Genotype-based selection of treatment of patients with advanced colorectal cancer (SETICC): a pharmacogenetic-based randomized phase II trial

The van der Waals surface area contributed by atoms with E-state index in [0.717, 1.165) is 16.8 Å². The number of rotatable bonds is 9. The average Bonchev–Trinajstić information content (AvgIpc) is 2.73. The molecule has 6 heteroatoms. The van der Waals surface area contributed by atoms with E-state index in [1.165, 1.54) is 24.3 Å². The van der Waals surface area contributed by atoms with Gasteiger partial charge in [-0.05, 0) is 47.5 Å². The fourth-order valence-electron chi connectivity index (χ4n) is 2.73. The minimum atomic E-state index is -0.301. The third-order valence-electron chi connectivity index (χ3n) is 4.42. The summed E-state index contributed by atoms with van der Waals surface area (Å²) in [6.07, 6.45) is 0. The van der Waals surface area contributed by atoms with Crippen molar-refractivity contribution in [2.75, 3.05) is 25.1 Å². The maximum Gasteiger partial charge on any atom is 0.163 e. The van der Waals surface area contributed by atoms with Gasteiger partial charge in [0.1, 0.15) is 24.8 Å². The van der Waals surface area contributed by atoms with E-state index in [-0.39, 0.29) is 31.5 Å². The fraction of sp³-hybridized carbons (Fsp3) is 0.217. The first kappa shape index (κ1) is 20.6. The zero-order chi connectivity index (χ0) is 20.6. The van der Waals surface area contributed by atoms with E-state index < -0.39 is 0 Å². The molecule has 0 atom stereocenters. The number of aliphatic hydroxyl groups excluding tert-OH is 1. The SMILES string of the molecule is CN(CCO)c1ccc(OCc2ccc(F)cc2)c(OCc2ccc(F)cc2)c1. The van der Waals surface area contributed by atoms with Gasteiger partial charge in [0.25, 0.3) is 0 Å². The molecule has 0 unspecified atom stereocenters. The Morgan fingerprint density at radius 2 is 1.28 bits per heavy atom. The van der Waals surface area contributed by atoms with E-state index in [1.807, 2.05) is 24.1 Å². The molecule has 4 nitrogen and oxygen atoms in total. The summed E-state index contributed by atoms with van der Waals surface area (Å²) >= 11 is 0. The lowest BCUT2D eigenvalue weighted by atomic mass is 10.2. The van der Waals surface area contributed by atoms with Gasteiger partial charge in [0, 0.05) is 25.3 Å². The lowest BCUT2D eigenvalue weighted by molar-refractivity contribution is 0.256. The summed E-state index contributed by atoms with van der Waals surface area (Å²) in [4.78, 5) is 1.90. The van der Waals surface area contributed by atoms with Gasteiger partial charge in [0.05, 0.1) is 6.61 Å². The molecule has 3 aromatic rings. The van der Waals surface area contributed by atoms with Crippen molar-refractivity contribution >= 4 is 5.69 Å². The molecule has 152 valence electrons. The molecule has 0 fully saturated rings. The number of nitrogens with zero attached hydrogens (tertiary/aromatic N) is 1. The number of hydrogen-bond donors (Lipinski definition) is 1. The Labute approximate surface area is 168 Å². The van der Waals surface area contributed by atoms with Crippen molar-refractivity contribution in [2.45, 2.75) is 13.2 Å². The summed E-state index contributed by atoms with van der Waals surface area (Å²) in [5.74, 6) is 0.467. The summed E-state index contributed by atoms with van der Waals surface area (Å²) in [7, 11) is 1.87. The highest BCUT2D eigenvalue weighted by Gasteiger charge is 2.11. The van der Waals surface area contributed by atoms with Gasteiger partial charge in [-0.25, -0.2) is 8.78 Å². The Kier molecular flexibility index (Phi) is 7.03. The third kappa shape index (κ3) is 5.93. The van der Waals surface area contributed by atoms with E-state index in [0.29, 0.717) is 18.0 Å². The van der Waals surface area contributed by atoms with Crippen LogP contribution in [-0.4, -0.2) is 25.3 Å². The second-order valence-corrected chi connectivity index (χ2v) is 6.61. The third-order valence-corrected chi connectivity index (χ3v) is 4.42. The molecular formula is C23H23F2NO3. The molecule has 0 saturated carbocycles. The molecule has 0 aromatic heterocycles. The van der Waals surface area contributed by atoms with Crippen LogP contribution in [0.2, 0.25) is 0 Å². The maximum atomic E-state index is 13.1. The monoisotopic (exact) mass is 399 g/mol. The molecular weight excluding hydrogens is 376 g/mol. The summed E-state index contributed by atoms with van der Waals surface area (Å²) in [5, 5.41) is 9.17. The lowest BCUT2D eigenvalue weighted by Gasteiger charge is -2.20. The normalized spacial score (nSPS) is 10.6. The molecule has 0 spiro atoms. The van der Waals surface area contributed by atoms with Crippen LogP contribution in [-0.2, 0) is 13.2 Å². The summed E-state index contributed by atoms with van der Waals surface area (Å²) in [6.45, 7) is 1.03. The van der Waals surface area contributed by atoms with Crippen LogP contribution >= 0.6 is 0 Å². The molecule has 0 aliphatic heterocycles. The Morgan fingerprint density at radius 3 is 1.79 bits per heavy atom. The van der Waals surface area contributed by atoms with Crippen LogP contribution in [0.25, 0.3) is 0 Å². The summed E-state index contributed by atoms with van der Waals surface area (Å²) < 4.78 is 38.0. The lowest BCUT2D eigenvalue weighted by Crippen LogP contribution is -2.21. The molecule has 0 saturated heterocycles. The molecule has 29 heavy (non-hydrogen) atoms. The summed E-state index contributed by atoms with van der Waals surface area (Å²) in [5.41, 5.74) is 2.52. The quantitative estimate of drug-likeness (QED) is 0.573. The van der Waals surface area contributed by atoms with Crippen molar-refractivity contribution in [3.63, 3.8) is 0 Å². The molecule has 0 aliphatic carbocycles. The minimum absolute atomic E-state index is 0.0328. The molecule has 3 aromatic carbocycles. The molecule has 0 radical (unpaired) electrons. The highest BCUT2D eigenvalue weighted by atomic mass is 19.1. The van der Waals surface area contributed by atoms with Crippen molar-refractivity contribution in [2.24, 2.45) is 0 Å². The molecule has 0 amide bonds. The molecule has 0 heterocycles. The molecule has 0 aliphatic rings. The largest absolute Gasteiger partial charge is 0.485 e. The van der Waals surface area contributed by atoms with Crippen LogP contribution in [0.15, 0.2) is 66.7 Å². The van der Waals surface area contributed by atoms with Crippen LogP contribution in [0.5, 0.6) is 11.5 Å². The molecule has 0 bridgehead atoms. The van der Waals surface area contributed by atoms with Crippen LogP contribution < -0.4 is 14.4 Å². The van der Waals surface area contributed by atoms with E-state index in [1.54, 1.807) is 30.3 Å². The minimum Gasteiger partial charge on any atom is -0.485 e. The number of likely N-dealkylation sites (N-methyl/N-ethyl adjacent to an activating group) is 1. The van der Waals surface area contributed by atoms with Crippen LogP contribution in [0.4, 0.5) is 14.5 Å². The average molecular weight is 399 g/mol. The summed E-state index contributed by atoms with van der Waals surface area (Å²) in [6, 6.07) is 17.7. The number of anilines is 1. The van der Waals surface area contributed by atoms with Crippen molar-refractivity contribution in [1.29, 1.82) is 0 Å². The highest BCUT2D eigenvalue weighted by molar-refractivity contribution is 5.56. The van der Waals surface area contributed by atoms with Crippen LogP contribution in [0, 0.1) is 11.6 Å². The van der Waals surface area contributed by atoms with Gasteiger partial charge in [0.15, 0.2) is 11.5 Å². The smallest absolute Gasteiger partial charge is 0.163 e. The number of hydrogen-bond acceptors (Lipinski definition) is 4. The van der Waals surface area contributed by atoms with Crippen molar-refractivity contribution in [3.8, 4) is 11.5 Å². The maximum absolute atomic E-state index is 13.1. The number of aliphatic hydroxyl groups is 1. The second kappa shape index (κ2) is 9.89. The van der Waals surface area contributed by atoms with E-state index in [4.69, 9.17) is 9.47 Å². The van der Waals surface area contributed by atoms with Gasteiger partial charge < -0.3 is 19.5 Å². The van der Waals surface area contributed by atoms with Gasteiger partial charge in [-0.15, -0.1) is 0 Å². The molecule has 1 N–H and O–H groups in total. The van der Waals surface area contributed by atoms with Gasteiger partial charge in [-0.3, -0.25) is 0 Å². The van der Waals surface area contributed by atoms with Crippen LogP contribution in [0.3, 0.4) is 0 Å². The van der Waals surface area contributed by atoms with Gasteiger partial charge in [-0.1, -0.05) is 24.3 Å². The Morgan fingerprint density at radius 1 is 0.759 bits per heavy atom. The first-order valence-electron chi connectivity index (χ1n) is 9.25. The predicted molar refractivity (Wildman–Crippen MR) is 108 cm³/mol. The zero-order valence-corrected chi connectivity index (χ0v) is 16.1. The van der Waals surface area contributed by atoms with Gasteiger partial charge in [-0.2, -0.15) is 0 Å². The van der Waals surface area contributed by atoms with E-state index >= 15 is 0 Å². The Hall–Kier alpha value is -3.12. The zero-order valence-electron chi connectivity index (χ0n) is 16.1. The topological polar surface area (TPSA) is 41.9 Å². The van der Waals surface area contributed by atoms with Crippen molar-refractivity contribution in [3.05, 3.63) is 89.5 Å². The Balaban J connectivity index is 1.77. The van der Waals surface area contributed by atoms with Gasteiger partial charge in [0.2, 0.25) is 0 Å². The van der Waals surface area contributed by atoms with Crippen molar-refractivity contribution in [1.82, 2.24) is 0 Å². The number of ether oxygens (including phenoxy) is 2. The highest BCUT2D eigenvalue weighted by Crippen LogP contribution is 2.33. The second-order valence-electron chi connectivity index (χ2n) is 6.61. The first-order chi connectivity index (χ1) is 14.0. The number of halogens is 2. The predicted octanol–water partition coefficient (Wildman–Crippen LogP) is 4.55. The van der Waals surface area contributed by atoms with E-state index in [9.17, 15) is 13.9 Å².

Genotype-based selection of treatment of patients with advanced colorectal cancer (SETICC): a... Abstract Background There has been little progress toward personalized therapy for patients with metastatic colorectal cancer (mCRC). TYMS-3′ untranslated region (UTR) 6 bp ins/del and ERCC1-118C/T polymorphisms were previously reported to facilitate selecting patients for fluoropyrimidine-based treatment in combination with oxaliplatin as first-line therapy. We assessed the utility of these markers in selecting therapy for patients with mCRC. Patients and methods This randomized, open-label phase II trial compared bevacizumab plus XELOX (control) versus treatment tailored according to TYMS-3'UTR 6 bp ins/del and ERCC1-118C/T polymorphisms. Patients randomized to the experimental treatment received bevacizumab plus FUOX, FUIRI, XELIRI, or XELOX depending on their combination of favorable polymorphisms for FUOX treatment (TYMS-3′UTR ins/del or del/del; ERCC1-118T/T). Progression-free survival (PFS) was the primary end point. Results Overall, 195 patients were randomized (control n = 65; experimental n = 130). The primary objective was not met: median PFS was 9.4 months in the control group and 10.1 months in the experimental group (P = 0.745). Median overall survival was similar in both groups (16.5 versus 19.1 months, respectively; P = 0.797). Patients in the experimental group had a significantly higher overall response rate (ORR; 65% versus 47% in the control group; P = 0.042) and R0 resection rate (86% versus 44%, respectively; P = 0.018). Neuropathy, hand–foot syndrome, thrombocytopenia, and dysesthesia were significantly less common in the experimental group. Conclusions This study did not show survival benefits after treatment personalization based on polymorphisms in mCRC. However, the improved ORR and R0 resection rate and fewer disabling toxicities suggest that tailoring therapy by TYMS-3′UTR and ERCC1-118 polymorphisms warrants further investigation in patients with mCRC. ClinicalTrials.gov NCT01071655. colorectal cancer, polymorphisms, biomarkers, bevacizumab, oxaliplatin, irinotecan Key Message This study shows that prospective genotyping of TYMS-3′UTR 6 bp ins/del and ERCC1-118C/T polymorphisms is feasible and easy to perform. Overall response and R0 resection rates were significantly improved by genotype-driven treatment choice. Our findings support continued investigations into optimal treatment selection according to germline variations in patients with metastatic colorectal cancer. Introduction Treatment of patients with metastatic colorectal cancer (mCRC) is generally based around chemotherapy consisting of 5-fluorouracil (5-FU) or capecitabine, plus oxaliplatin or irinotecan, plus a targeted agent, e.g. bevacizumab, cetuximab, or panitumumab [1]. Physicians have many treatment options for patients with mCRC, and selecting appropriate regimens for individual patients can be challenging. To date, personalizing treatment applies only to selection of anti-epidermal growth factor receptor drugs based on existence of RAS oncogene mutations [2]. Recommended chemotherapy regimens have substantial activity in most patients; however, many patients experience resistance or excessive treatment-related toxicity. This variability may be related to interpatient differences in genes involved in drug transport, metabolism, signaling, and cellular response pathways [3]. Previous studies suggest that germline polymorphisms in genes involved in the mechanism of action or metabolism of chemotherapeutic agents may be responsible for variations in patients’ response or tolerability [4]. However, most previous studies were retrospective, with the exception of a few prospective studies in which patients were treated in a genotype-driven fashion [5, 6]. Our previous study suggested that patients harboring the TYMS-3′ untranslated region (UTR) 6 bp ins/ins and ERCC1-118C/T or C/C genotypes might benefit from combining oxaliplatin with capecitabine rather than 5-FU [7]. The aim of the present study was to examine whether assigning first-line chemotherapy based on relevant germline polymorphisms would improve outcomes compared with treating all patients with a standard regimen. Patients and methods Study design and patients This randomized, multicenter, open-label, phase II study was conducted in Spain by the Grupo Español de Tratamiento de Tumores Digestivos (Spanish Cooperative Group for the Treatment of Digestive Tumors). Patients had histologically confirmed colon or rectal adenocarcinoma with measurable metastatic disease (Response Evaluation Criteria in Solid Tumors [RECIST] Version 1.1), were aged ≥18 years, had Eastern Cooperative Oncology Group performance status 0–2, and adequate renal function. Key exclusion criteria were prior systemic treatment of metastatic disease; concomitant cardiovascular disease; history or signs of central nervous system disease, uncontrolled hypertension, bleeding diathesis, or coagulopathy. Exclusion criteria are described in detail in the supplementary Appendix, available at Annals of Oncology online. The study was conducted in accordance with the Declaration of Helsinki and Good Clinical Practice guidelines, and was approved by institutional review boards or independent ethics committees at each center. All patients provided written informed consent. Randomization Between February 2010 and April 2011, patients were randomized 1 : 2 to the control or experimental group. Treatment assignment was through an electronic system integrated in the electronic case report form, which automatically balanced groups. For the experimental group, treatment was assigned depending on TYMS-3′UTR 6 bp ins/del and ERCC1-118C/T polymorphisms. Investigators were informed of treatments by automatically generated e-mails. Polymorphisms were determined for patients assigned to the control group, but these results were not needed before treatment commenced. The investigator still received an automatically generated e-mail. Randomization is described in detail in the supplementary Appendix, available at Annals of Oncology online. Treatments Patients assigned to the control group received bevacizumab 7.5 mg/kg on day 1 with XELOX. Patients assigned to the experimental group received different schedules according to the number of TYMS-3′UTR 6 bp ins/del and ERCC1-118C/T favorable genotypes as previously described [7] (supplementary Table S1, available at Annals of Oncology online). Briefly, we considered TYMS-3′UTR ins/del and del/del to favor treament with 5FU, ins/ins genotype to favor capecitabine, ERCC1-118T/T to favor oxaliplatin and C/T or C/C genotypes to favor irinotecan. Accordingly, patients with favorable genotypes for FUOX received bevacizumab 5 mg/kg on days 1, 15, and 29 with FUOX [8]. Patients with no favorable polymorphisms received bevacizumab 7.5 mg/kg on day 1 with XELIRI. Patients with TYMS-3′UTR 6 bp ins/ins and ERCC1-118T/T genotype received the same treatment as the control arm. Patients with TYMS-3′UTR 6 bp ins/ins and ERCC1-118C/T or C/C genotype received bevacizumab 5 mg/kg on days 1, 15, and 29 with FUIRI [9]. Further detail can be found in the supplementary Appendix, available at Annals of Oncology online. Treatment continued until disease progression, unacceptable toxicity, or patient withdrawal. Outcomes The primary end point was progression-free survival (PFS). Secondary end points included overall survival (OS), overall response rate (ORR; assessed using RECIST Version 1.1), proportion of patients whose disease became resectable, adverse events, and evaluation of KRAS exon 2 mutation status as a molecular prognostic marker. Toxicity was assessed using National Cancer Institute Common Toxicity Criteria for Adverse Events (Version 3.0). Adverse events were assessed at each cycle and every 12 weeks during the study follow-up. In patients treated with FUOX and FUIRI, hematology, biochemistry, and urinalysis assessments were carried out every 2 weeks. Statistical analysis It was estimated that the difference between groups for PFS would be statistically significant if, when 50% of patients in the control group had disease progression, 65% of patients in the experimental group had no disease progression. The maximum permitted error was considered to be α = 0.05 (unilateral contrast, assuming that the efficacy was greater in the experimental group) and β = 0.2 (80% power). Based on these assumptions, 171 patients (57 in the control group and 114 in the experimental group) were needed, assuming a 5% drop-out rate. We planned to include 180 patients. Further detail is provided in the supplementary Appendix, available at Annals of Oncology online. The study was registered with ClinicalTrials.gov (NCT01071655). Results Baseline and genotype data Of 202 patients enrolled, 195 were randomized (Figure 1). Baseline characteristics were generally balanced between the two groups (Table 1); we found no statistically significant differences between the groups in baseline characteristics (data not shown). Supplementary Table S1, available at Annals of Oncology online, shows the distribution of genotypes and assigned treatments in the experimental arm. Frequencies of TYMS-3′UTR ins and del alleles were 0.68 and 0.32, respectively; frequencies of ERCC1-118T and C alleles were 0.57 and 0.43, respectively. Genotype frequencies were TYMS ins/ins 50%, ins/del 37%, and del/del 13%; ERCC1-118T/T 35%, C/T 45%, and C/C 21%. Table 1. Patient characteristics at baseline (intent to treat population, n = 195) Characteristic  Control group (n = 65)  Experimental group (n = 130)  Age, years (range)  64.8 (36.8–82.9)  63.6 (28.8–86.1)  Interquartile range  58.7–72.7  57.2–70.7  Male  35 (54)  82 (63)  ECOG performance status       0  29 (45)  50 (38)   1  34 (52)  79 (61)   2  2 (3)  1 (1)  Tumor location       Colon  18 (28)  38 (29)   Rectum  41 (63)  80 (62)   Both  6 (9)  12 (9)  No. of affected organs       1  25 (38)  55 (42)   2  21 (32)  52 (40)   >2  19 (29)  23 (18)  Location of metastases       Local/regional  17 (26)  34 (26)   Liver  51 (78)  106 (82)   Liver only  21 (32)  45 (35)   Lung  22 (34)  50 (38)   Other  20 (31)  29 (22)  Surgery for primary tumor  34 (52)  73 (56)  Prior adjuvant therapya  10 (15)  15 (12)   Chemotherapy  9 (14)  15 (12)   Radiotherapy  3 (5)  7 (5)  KRAS mutation  27 (42)  42 (32)  Characteristic  Control group (n = 65)  Experimental group (n = 130)  Age, years (range)  64.8 (36.8–82.9)  63.6 (28.8–86.1)  Interquartile range  58.7–72.7  57.2–70.7  Male  35 (54)  82 (63)  ECOG performance status       0  29 (45)  50 (38)   1  34 (52)  79 (61)   2  2 (3)  1 (1)  Tumor location       Colon  18 (28)  38 (29)   Rectum  41 (63)  80 (62)   Both  6 (9)  12 (9)  No. of affected organs       1  25 (38)  55 (42)   2  21 (32)  52 (40)   >2  19 (29)  23 (18)  Location of metastases       Local/regional  17 (26)  34 (26)   Liver  51 (78)  106 (82)   Liver only  21 (32)  45 (35)   Lung  22 (34)  50 (38)   Other  20 (31)  29 (22)  Surgery for primary tumor  34 (52)  73 (56)  Prior adjuvant therapya  10 (15)  15 (12)   Chemotherapy  9 (14)  15 (12)   Radiotherapy  3 (5)  7 (5)  KRAS mutation  27 (42)  42 (32)  Data are median (range) or n (%). No P values are shown as no statistically significant differences were found between the control and experimental groups for any of the characteristics studied. a With or without radiotherapy. ECOG, Eastern Cooperative Oncology Group. Table 2. Response to treatment (response-evaluable population, n = 161) and R0 surgery (intent to treat population, n = 195) Outcome  Control group (n = 55)  Experimental group (n = 106)  P-value  Complete response (CR)  2 (4)  4 (4)    Partial response (PR)  24 (44)  65 (61)    Stable disease  22 (40)  30 (28)    Progressive disease  7 (13)  7 (7)    Overall response rate (PR + CR)  26 (47)  69 (65)  0.042  Disease-control rate (CR + PR + SD)  48 (87)  99 (93)  0.240  R0 surgery  7 (44)a  18 (86)b  0.018  Outcome  Control group (n = 55)  Experimental group (n = 106)  P-value  Complete response (CR)  2 (4)  4 (4)    Partial response (PR)  24 (44)  65 (61)    Stable disease  22 (40)  30 (28)    Progressive disease  7 (13)  7 (7)    Overall response rate (PR + CR)  26 (47)  69 (65)  0.042  Disease-control rate (CR + PR + SD)  48 (87)  99 (93)  0.240  R0 surgery  7 (44)a  18 (86)b  0.018  Data are n (%). a Proportion of the 16 patients with surgical resection. b Proportion of 21 patients who underwent surgical resection. Figure 1. View largeDownload slide Patient disposition. AE, adverse event; Bev, bevacizumab; FUIRI, 5-fluorouracil + irinotecan; FUOX, 5-fluorouracil + oxaliplatin; ITT, intent to treat; XELIRI, capecitabine + irinotecan; XELOX, capecitabine + oxaliplatin. Figure 1. View largeDownload slide Patient disposition. AE, adverse event; Bev, bevacizumab; FUIRI, 5-fluorouracil + irinotecan; FUOX, 5-fluorouracil + oxaliplatin; ITT, intent to treat; XELIRI, capecitabine + irinotecan; XELOX, capecitabine + oxaliplatin. Overall, 40% of patients in the control group and 51% of patients in the experimental group withdrew from the study for reasons other than disease progression or adverse events (Figure 1). Patients in the control group received a median of nine treatment cycles; those in the experimental group received a median of six cycles (NS). Dose intensities were lowest for bevacizumab + FUOX and bevacizumab + FUIRI (supplementary Table S2, available at Annals of Oncology online). Fifty of 65 patients in the control group (77%) and 94 of 130 (72%) in the experimental group received second-line treatments. PFS and OS analysis The primary end point was not met; after a median follow-up of 18 months (range 1.1–41.7 months), median PFS was similar in both groups {9.4 months [95% confidence interval (CI) 6.8–12.1 months] in the control group versus 10.1 months (95% CI 8.5–11.6 months) in the experimental group; hazard ratio (HR) 0.942; 95% CI 0.657–1.351; P = 0.745; Figure 2A}. Median OS was numerically lower in the control group (16.5 months; 95% CI 13.7–19.4 months) than in the experimental group (19.1 months; 95% CI 15.5–22.7 months; HR 0.956; 95% CI 0.678–1.348; P = 0.798; Figure 2B). In line with our previous findings [7], we did not expect to observe a survival difference in the control group when patients were stratified according to genotype. Indeed, no statistically significant differences in PFS and OS according to genotype were found in the control group (supplementary Figure S1, available at Annals of Oncology online). Figure 2. View largeDownload slide Progression-free survival (A) and overall survival (B) in the control and experimental groups. Patients in the control group (group A) received bevacizumab + capecitabine + oxaliplatin and patients in the experimental group (group B) received bevacizumab + chemotherapy tailored according to the presence of specific genotypes. CI, confidence interval; HR, hazard ratio. Figure 2. View largeDownload slide Progression-free survival (A) and overall survival (B) in the control and experimental groups. Patients in the control group (group A) received bevacizumab + capecitabine + oxaliplatin and patients in the experimental group (group B) received bevacizumab + chemotherapy tailored according to the presence of specific genotypes. CI, confidence interval; HR, hazard ratio. Response rate and R0 surgery A total of 161 patients were evaluable for response (Table 2). The ORR was significantly higher in the experimental group than in the control group (P = 0.042). When confirmed responses alone were considered, the same trend was observed (51 of 106 patients [48%] versus 18 of 55 patients [33%] for experimental versus control groups, respectively; P = 0.07). Patients in whom tumor response could not be confirmed were those who had undergone surgery for metastases. Twenty-two of 130 patients (17%) in the experimental group and 16 of 65 (25%) in the control group had surgical resection of metastases during or after the study (P = 0.250). Eleven patients had rescue surgery twice; three patients had three rescue surgeries. The R0 resection rate was statistically significantly higher in the experimental group than in the control group (P = 0.018; Table 2). The most common resection sites were the liver and lung. Additional genetic analysis Ninety-seven tumor specimens were available for tumor and blood TYMS-3′UTR 6 bp ins/del genotyping. We found 100% concordance between tumor and blood results in the 62 homozygous samples. However, results for 23 of the 35 (66%) heterozygous blood samples did not agree with the corresponding tumor sample, as previously described [10]. This disagreement was total in four cases (17%) and partial (one of the alleles was partially lost but still present) in 19 cases (83%) (supplementary Figure S2, available at Annals of Oncology online). According to tumor genotyping, only two patients in the experimental group received the wrong treatment regimen. Information regarding KRAS mutations in exon 2 codons 12 and 13 was available for 164 patients (84%): 58 of 65 patients (89.2%) in the control group and 106 of 130 patients (81.5%) in the experimental group. KRAS mutations were present in 27 patients (47%) in the control group and 42 patients (40%) in the experimental group. KRAS mutation status had no impact on any of the clinical variables studied (data not shown). UGT1A1*28 polymorphism genotyping in the 75 irinotecan-treated patients was: UGT1A1*1/*1, n = 31 (41%), UGT1A1*1/*28, n = 33 (44%), and UGT1A1*28/*28, n = 11 (15%). Allelic frequencies for UGT1A1*1 and UGT1A1*28 alleles were 0.63 and 0.37, respectively, in agreement with Spanish population data [11]. The association between genotype and outcomes is summarized in supplementary Table S3, available at Annals of Oncology online. PFS and OS were worst in patients with the UGT1A1*28/*28 genotype according to codominant and recessive analyses. Repeating the PFS analysis without these patients did not affect the differences between the control and experimental groups (data not shown). An additional analysis of UGT1A1*28 polymorphism in patients who did not receive irinotecan was carried out. When patients were stratified by UGT1A1*28 polymorphism no statistically significant association with toxicity or efficacy outcomes was observed (data not shown). Toxicity Adverse events are summarized in supplementary Table S4, available at Annals of Oncology online. Neuropathy, hand–foot syndrome, thrombocytopenia, and dysesthesia were significantly less frequent in the experimental group (all P < 0.05 versus the control group); diarrhea was numerically more frequent in the experimental group (P = 0.074). Grade ≥3 diarrhea was significantly more frequent in the experimental group (P = 0.005); grade ≥3 neuropathy was significantly more frequent in the control group (P = 0.032). The UGT1A1*28/*28 genotype was significantly associated with a higher incidence of severe diarrhea in patients treated with irinotecan (supplementary Table S3, available at Annals of Oncology online). Discussion Although combinations of fluoropyrimidines with oxaliplatin or irinotecan remain the backbone of mCRC treatment, oncologists do not currently have effective tools to help choose the most suitable first-line schedule [12]. For the first time, to the best of our knowledge, standard treatment with bevacizumab plus XELOX has been compared with treatment tailored by TYMS-3′UTR 6 bp ins/del and ERCC1-118C/T polymorphisms in mCRC patients in a multicenter randomized phase II study. We demonstrated that this approach is feasible and applicable to clinical practice as patients were randomly assigned to treatment according to genotyping within 3 days of phlebotomy. The primary study end point—difference in PFS—was not met; although we observed a 3-month difference in OS in favor of tailored treatment, this was not statistically significant. There were no genotyping errors, and genotype and allelic frequencies were in Hardy–Weinberg equilibrium. Therefore, other possible explanations for these results should be considered. Importantly, 27% of patients in the experimental arm withdrew, citing patient or investigator’s decision as their reason. This may have affected outcomes in the experimental arm if subsequent treatment was not optimal for the patient. Although not all responses were confirmed as some patients underwent surgery, the trend toward better RR and higher rate of conversion surgery, together with statistically significant differences in unconfirmed treatment response, reinforces this hypothesis. The impact of bevacizumab should also be considered. Unlike our earlier study [7], the present study was designed after approval of bevacizumab for patients with mCRC; consequently, bevacizumab was included in treatment regimens. Reported interaction of genetic variants in VEGF and TYMS and influence of SHMT1 gene variants [13, 14] suggest that addition of bevacizumab could have affected the study results. This warrants further investigation. We also investigated whether loss of heterozygosity (LOH) or UGT1A1*28 polymorphism affected our results. TYMS LOH frequency was similar to previous reports [10, 15]. Tumor genotyping revealed that only two patients in the experimental group received the wrong treatment, suggesting that LOH was unlikely to have affected our results. Irinotecan-treated patients with UGT1A1*28/*28 genotype had worse PFS than those with UGT1A1*1/*28 or UGT1A1*1/*1 genotypes. Only 11 of 130 patients had the UGT1A1*28/*28 genotype, which appeared to have little effect on PFS, as suggested by the PFS analysis excluding patients with the UGT1A1*28/*28 genotype. A significant benefit for tailored treatment was observed in ORR and R0 surgery rates. R0 surgery is considered a good prognostic factor but no predictive markers are available to tailor neoadjuvant treatment before resection of metastases. Despite the reasonable caution needed in assessing results regarding secondary end points, patients whose liver metastases cannot be operated on at treatment outset may benefit from an approach such as we have described. Improving response rates and R0 surgery rates in these patients can dramatically improve their chance of surviving beyond 5years. Toxicities were as expected: the overall incidence of neurotoxicity in the experimental group was lower than in the control group, and the incidence of diarrhea was higher in the experimental group than in the control group. Neurotoxicity is chronic and causes varying degrees of functional impairment, whereas diarrhea is generally acute and has no sequelae. Therefore, tailoring treatment may reduce disabling toxicity while at least maintaining pharmacological activity, as demonstrated by the similar survival in both arms and better R0 resection rates in the experimental group. Furthermore, the higher incidence of severe diarrhea in patients with UGT1A1*28/*28 genotype who received irinotecan confirms previous results [16–18], highlighting the importance of assessing this polymorphism to avoid severe toxicity. Some limitations should be considered. Serum samples were not analyzed for cell-free tumor DNA as the study was designed before evidence for the prognostic value of such analyses became available. This technique may allow identification of variability in response due to the tumor genome, complementary to information provided by examination of germline polymorphisms. Conclusion In conclusion, the results of this study suggest that prospective first-line treatment selection according to TYMS-3′UTR 6 bp ins/del and ERCC1-118C/T polymorphisms in patients with mCRC does not improve TTP or OS. However, we showed this approach to be feasible and applicable to clinical practice. Promising ORR and R0 surgery rates in the experimental arm, without compromising toxicity, combined with possible logistical reasons for lack of significant difference in PFS, provide the rationale for continuing to investigate how best to select treatment according to germline variations and improve survival in patients with mCRC. Acknowledgements Spanish Cooperative Group for the Treatment of Digestive Tumors (TTD) Data Center: Inmaculada Ruiz de Mena and Susana Rodríguez. Data Management, Monitoring and Statistics (Dynamic): Laura Casas Herrero—Biostatistician, and Fátima González Hurtado—Monitoring. Editorial support was provided by Deirdre Carman, PhD, Miller Medical Communications Ltd, funded by Roche Farma, Spain. Funding Roche Farma (no grant number applies). Disclosure JMV received personal fees from Roche during the conduct of the study. VAO reports personal fees from Roche during the conduct of the study and personal fees, outside the submitted work, from Merck and Sanofi. MB received personal fees from Roche during the conduct of the study and personal fees from Merck, Amgen, Bayer, Sanofi, Lilly, and Servier that were outside the submitted work. MV received personal fees from Roche during the conduct of the study and personal fees, outside the submitted work, from Amgen and Merck-Serono. JS received personal fees from Roche during the conduct of the study and personal fees outside the submitted work from Bayer, Amgen, Boehringer Ingelheim, Merck, Sanofi, Ipsen, and Celgene. FR received personal fees from Roche during the conduct of the study and personal fees from Merck-Serono, Amgen, Celgene, Bayer, MSD, and Lilly outside the submitted work. EA received personal fees from Roche during the conduct of the study and personal fees from Amgen, Bayer, Celgene, Merck, and Sanofi outside the submitted work. AA, AC, VC, PGA, JG, GG, JLM, EM-B, BM, CM, MP, RS, and MZ have nothing to disclose. 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Published by Oxford University Press on behalf of the European Society for Medical Oncology. All rights reserved. For Permissions, please email: journals.permissions@oup.com. http://www.deepdyve.com/assets/images/DeepDyve-Logo-lg.png Annals of Oncology Oxford University Press